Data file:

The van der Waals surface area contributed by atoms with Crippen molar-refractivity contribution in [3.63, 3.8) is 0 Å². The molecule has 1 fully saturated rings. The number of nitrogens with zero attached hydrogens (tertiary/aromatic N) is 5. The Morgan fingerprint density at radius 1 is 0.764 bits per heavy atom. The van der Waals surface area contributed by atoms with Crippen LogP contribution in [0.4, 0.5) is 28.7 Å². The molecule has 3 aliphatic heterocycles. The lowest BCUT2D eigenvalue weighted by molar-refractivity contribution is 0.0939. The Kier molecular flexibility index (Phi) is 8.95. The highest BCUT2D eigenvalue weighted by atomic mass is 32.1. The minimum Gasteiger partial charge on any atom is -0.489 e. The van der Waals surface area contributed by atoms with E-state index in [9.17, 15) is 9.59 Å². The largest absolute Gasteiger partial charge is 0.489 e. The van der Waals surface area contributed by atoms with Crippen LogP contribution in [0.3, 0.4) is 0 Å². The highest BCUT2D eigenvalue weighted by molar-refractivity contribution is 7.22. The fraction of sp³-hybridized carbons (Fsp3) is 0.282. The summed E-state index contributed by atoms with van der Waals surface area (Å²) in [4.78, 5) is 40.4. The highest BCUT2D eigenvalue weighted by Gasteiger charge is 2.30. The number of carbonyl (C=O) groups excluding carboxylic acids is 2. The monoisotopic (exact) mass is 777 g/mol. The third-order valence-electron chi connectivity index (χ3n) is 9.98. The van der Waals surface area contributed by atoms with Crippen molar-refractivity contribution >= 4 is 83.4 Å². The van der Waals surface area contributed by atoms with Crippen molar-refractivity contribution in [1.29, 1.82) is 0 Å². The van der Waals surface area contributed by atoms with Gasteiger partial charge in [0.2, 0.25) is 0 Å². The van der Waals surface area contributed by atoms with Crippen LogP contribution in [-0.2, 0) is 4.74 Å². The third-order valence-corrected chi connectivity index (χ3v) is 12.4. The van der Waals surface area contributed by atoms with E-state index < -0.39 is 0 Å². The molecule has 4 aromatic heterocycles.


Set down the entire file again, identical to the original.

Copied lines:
The van der Waals surface area contributed by atoms with Crippen molar-refractivity contribution in [3.63, 3.8) is 0 Å². The molecule has 1 fully saturated rings. The number of nitrogens with zero attached hydrogens (tertiary/aromatic N) is 5. The Morgan fingerprint density at radius 1 is 0.764 bits per heavy atom. The van der Waals surface area contributed by atoms with Crippen LogP contribution in [0.4, 0.5) is 28.7 Å². The molecule has 3 aliphatic heterocycles. The lowest BCUT2D eigenvalue weighted by molar-refractivity contribution is 0.0939. The Kier molecular flexibility index (Phi) is 8.95. The highest BCUT2D eigenvalue weighted by atomic mass is 32.1. The minimum Gasteiger partial charge on any atom is -0.489 e. The van der Waals surface area contributed by atoms with E-state index in [9.17, 15) is 9.59 Å². The largest absolute Gasteiger partial charge is 0.489 e. The van der Waals surface area contributed by atoms with Crippen LogP contribution in [0.3, 0.4) is 0 Å². The highest BCUT2D eigenvalue weighted by molar-refractivity contribution is 7.22. The fraction of sp³-hybridized carbons (Fsp3) is 0.282. The summed E-state index contributed by atoms with van der Waals surface area (Å²) in [4.78, 5) is 40.4. The highest BCUT2D eigenvalue weighted by Gasteiger charge is 2.30. The number of carbonyl (C=O) groups excluding carboxylic acids is 2. The monoisotopic (exact) mass is 777 g/mol. The third-order valence-electron chi connectivity index (χ3n) is 9.98. The van der Waals surface area contributed by atoms with Crippen molar-refractivity contribution >= 4 is 83.4 Å². The van der Waals surface area contributed by atoms with Crippen molar-refractivity contribution in [1.29, 1.82) is 0 Å². The van der Waals surface area contributed by atoms with Gasteiger partial charge in [0.2, 0.25) is 0 Å². The van der Waals surface area contributed by atoms with Crippen LogP contribution in [-0.2, 0) is 4.74 Å². The third-order valence-corrected chi connectivity index (χ3v) is 12.4. The van der Waals surface area contributed by atoms with E-state index < -0.39 is 0 Å². The molecule has 4 aromatic heterocycles.